Osage officials celebrate the Osage Nation Heritage Trail Scenic Byway

Photo caption: Four informational boards at the Sept. 5 dedication of the Osage Nation Heritage Trail Scenic Byway describe the various turnout locations along U.S. 60 where motorists can stop, view information signage and enjoy scenic views of the surroundings. CODY HAMMER/Osage News

With the intent to promote area tourism, Osage Nation officials celebrated the designation of U.S. Highway 60 as the Osage Nation Heritage Trail Scenic Byway on Sept. 5 north of Pawhuska.

Thanks to grant funding, and work efforts by several entities including the Nation’s Roads Department, work crews built multiple turnout spots earlier this year along U.S. 60, which stretches 65 miles across Osage County with Ponca City to the west and Bartlesville to the east of Oklahoma’s largest county.

That toasty September morning, ON tribal officials held a ribbon-cutting ceremony at the large turnout located one-half mile northeast of the Oklahoma 99 intersection, which is six miles north of Pawhuska. The turnout includes a ranch-style overhead sign that reads “Osage Nation Heritage Trail” in the middle of a round-shaped parking lot for motorists to park and admire the rolling hills or read the informational signs at the stop regarding the county and Nation’s history.

Justin Carr, ON Roads Department director, said the ON Heritage Trail Scenic Byway designation is an effort to promote tourism and economic development in the region.

According to a news release, the Nation applied for and received a National Scenic Byways Planning Grant to prepare an Interpretive Master Plan and Corridor Plan.  As a result, the Osage Nation Heritage Trail received an Oklahoma Scenic Byways Designation. Utilizing the plans and Byway designation, the Osage Nation was awarded a federal scenic byway grant for construction. A committee was formed with various Osage Nation departments to ensure cultural and historical accuracy. Construction started in the spring of 2019 with contractor BL Construction, Inc. 

Principal Chief Geoffrey Standing Bear noted the scenic byway project stretched across a number of years and acknowledged Congressman RJ Walker, who was the previous Roads Department director before he was elected to office in 2012.

In his remarks, Standing Bear recalled growing up and hearing the term “vanishing American” in referring to Native American people and remembered reading vague references to Native people as well. “As you can see today, what a different world it is, what a better world it is for all of our community that programs like this – working with the federal government, the state, the tribe, our Osage County, all working together in recognizing that the Osage is not vanishing. There’s no doubt about it when you go from Ponca City over to Bartlesville past here, you’re going to see all about the Wah-Zha-Zhe people … We’re going to make sure these are well maintained and something that all the people who come through to this area can stop and take a look at this beautiful scenery and see the trees, the prairie and the beautiful skies above us and thank God like we do, that we are here to enjoy it.”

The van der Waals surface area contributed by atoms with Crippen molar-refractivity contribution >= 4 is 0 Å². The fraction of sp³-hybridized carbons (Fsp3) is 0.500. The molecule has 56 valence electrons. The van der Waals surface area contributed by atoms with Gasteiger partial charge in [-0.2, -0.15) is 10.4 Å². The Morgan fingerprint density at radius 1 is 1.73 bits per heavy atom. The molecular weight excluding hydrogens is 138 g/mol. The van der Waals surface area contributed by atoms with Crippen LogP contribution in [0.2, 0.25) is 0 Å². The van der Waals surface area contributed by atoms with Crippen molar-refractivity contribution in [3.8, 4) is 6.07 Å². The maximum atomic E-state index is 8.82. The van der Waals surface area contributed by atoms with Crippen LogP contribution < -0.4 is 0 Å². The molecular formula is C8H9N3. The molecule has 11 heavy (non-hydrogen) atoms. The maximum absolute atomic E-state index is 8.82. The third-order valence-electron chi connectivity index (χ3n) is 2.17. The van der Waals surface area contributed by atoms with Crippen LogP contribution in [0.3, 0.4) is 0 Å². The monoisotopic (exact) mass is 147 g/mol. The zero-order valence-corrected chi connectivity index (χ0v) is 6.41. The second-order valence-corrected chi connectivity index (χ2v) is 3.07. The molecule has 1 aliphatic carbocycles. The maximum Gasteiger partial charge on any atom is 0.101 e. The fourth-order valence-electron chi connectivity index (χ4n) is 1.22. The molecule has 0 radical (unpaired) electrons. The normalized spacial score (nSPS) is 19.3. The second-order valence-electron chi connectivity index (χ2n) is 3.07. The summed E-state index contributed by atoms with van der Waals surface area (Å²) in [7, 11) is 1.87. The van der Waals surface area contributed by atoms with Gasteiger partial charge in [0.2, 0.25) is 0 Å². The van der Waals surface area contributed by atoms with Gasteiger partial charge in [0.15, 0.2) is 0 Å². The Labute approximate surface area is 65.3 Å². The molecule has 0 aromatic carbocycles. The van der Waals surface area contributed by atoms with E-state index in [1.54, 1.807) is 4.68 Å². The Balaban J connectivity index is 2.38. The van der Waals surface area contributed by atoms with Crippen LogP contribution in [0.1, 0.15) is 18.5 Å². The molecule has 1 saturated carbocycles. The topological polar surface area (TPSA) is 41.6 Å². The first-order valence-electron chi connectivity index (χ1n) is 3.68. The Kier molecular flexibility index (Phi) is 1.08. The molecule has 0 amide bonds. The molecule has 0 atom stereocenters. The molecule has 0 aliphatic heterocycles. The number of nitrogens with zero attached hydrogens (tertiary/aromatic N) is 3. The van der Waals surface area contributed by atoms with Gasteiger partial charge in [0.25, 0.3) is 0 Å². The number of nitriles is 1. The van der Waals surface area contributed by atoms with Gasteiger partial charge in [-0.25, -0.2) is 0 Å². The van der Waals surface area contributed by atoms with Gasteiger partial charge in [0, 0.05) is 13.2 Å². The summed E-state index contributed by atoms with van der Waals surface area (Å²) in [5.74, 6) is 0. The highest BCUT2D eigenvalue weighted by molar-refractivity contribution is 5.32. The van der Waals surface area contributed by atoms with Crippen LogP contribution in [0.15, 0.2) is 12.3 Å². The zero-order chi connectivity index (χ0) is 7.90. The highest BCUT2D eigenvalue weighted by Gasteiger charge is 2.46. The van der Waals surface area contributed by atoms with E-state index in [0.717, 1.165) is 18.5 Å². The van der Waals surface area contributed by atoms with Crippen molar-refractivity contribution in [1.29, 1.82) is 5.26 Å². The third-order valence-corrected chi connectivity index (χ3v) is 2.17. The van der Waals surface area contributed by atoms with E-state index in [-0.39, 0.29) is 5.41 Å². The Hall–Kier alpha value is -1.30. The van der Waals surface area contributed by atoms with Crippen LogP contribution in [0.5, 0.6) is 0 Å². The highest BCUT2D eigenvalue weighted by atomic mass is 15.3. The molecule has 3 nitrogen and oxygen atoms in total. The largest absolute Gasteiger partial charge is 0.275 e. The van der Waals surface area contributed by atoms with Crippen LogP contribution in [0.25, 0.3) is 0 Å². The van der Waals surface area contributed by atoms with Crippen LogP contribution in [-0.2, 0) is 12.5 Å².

There are also two turnouts at the eastern and western boundaries of Osage County with each entrance having an orange buffalo sign with the Osage language orthography inscribed on it. The orthography reads Wahzhazhe O.Zha^.Keh that translates to “Osage Road.”

Congressional Speaker Joe Tillman also acknowledged Walker for his work on the project in earlier years, which resulted in a prior scenic byway dedication that was held on April 26, 2008, according to Osage News archives. The 2008 dedication was held in downtown Pawhuska near the Triangle Building (now the Frontier Hotel) with several state officials joining then-Principal Chief Jim Gray and other tribal officials for that dedication.

Walker, who started with the Roads Department in 2002, said the Scenic Byway project was about 20 years in the making and recalled tribal leaders and area city and chamber of commerce officials also worked on getting the scenic byway dedication. “In 2004, there was a new highway reauthorization that allowed for tribal scenic byways, so once that became a possibility, I thought why not take up some of this work that other community leaders and tribal leaders have worked on in the past and put forth an application and go for it?” Walker said, adding “I am so excited and proud of what we developed.”

“It was a collaboration of all the stakeholders, the communities, the Osage Nation and to me, this provides us opportunities for funding or many other things to go along with tourism and other things that are going to help in this area,” Walker said. He acknowledged other Osage officials who worked with him on the scenic byway project including Candy Thomas who helped with the grant writing; Assistant Principal Chief Raymond Red Corn who served on a county tourism committee at the time; and Congresswoman Paula Stabler, who served as Communications Officer with the Gray Administration and helped organize the 2008 dedication.  

There are multiple turnout locations along the byway with informational panels highlighting four principal themes: Osage Heritage, Oil Heritage, the Tallgrass Prairie, and Ranching Heritage in the Osage, the news release stated.

For more information about the Osage Nation Roads Department, please visit: